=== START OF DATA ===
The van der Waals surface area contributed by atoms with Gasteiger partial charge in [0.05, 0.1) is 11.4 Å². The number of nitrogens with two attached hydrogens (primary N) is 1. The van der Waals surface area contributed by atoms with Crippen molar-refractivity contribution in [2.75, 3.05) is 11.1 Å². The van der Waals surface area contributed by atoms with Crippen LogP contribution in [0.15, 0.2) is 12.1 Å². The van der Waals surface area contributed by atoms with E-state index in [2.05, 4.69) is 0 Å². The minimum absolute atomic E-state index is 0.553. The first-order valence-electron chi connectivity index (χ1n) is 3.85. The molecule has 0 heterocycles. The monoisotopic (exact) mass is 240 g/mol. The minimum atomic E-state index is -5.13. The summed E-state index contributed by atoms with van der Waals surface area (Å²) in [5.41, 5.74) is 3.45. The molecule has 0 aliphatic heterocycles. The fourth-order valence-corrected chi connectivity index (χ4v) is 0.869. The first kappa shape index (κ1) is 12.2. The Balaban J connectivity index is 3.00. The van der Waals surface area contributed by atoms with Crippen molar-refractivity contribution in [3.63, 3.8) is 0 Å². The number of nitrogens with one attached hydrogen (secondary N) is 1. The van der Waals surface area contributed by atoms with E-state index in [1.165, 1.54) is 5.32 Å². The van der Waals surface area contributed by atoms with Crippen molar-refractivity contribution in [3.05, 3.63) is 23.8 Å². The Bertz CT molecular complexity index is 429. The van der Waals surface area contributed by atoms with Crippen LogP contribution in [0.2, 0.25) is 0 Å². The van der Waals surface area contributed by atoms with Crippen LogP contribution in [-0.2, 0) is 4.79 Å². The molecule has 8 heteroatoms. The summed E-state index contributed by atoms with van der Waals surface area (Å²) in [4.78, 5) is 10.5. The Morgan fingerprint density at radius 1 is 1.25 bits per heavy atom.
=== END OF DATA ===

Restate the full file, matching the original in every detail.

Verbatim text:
The van der Waals surface area contributed by atoms with Gasteiger partial charge in [0.05, 0.1) is 11.4 Å². The number of nitrogens with two attached hydrogens (primary N) is 1. The van der Waals surface area contributed by atoms with Crippen molar-refractivity contribution in [2.75, 3.05) is 11.1 Å². The van der Waals surface area contributed by atoms with Crippen LogP contribution in [0.15, 0.2) is 12.1 Å². The van der Waals surface area contributed by atoms with E-state index in [2.05, 4.69) is 0 Å². The minimum absolute atomic E-state index is 0.553. The first-order valence-electron chi connectivity index (χ1n) is 3.85. The molecule has 0 heterocycles. The monoisotopic (exact) mass is 240 g/mol. The minimum atomic E-state index is -5.13. The summed E-state index contributed by atoms with van der Waals surface area (Å²) in [5.41, 5.74) is 3.45. The molecule has 0 aliphatic heterocycles. The fourth-order valence-corrected chi connectivity index (χ4v) is 0.869. The first kappa shape index (κ1) is 12.2. The Balaban J connectivity index is 3.00. The van der Waals surface area contributed by atoms with Crippen molar-refractivity contribution in [3.63, 3.8) is 0 Å². The number of nitrogens with one attached hydrogen (secondary N) is 1. The van der Waals surface area contributed by atoms with E-state index in [1.165, 1.54) is 5.32 Å². The van der Waals surface area contributed by atoms with Crippen molar-refractivity contribution in [3.05, 3.63) is 23.8 Å². The Bertz CT molecular complexity index is 429. The van der Waals surface area contributed by atoms with Crippen LogP contribution in [0.2, 0.25) is 0 Å². The van der Waals surface area contributed by atoms with Crippen LogP contribution in [-0.2, 0) is 4.79 Å². The molecule has 8 heteroatoms. The summed E-state index contributed by atoms with van der Waals surface area (Å²) in [4.78, 5) is 10.5. The Morgan fingerprint density at radius 1 is 1.25 bits per heavy atom.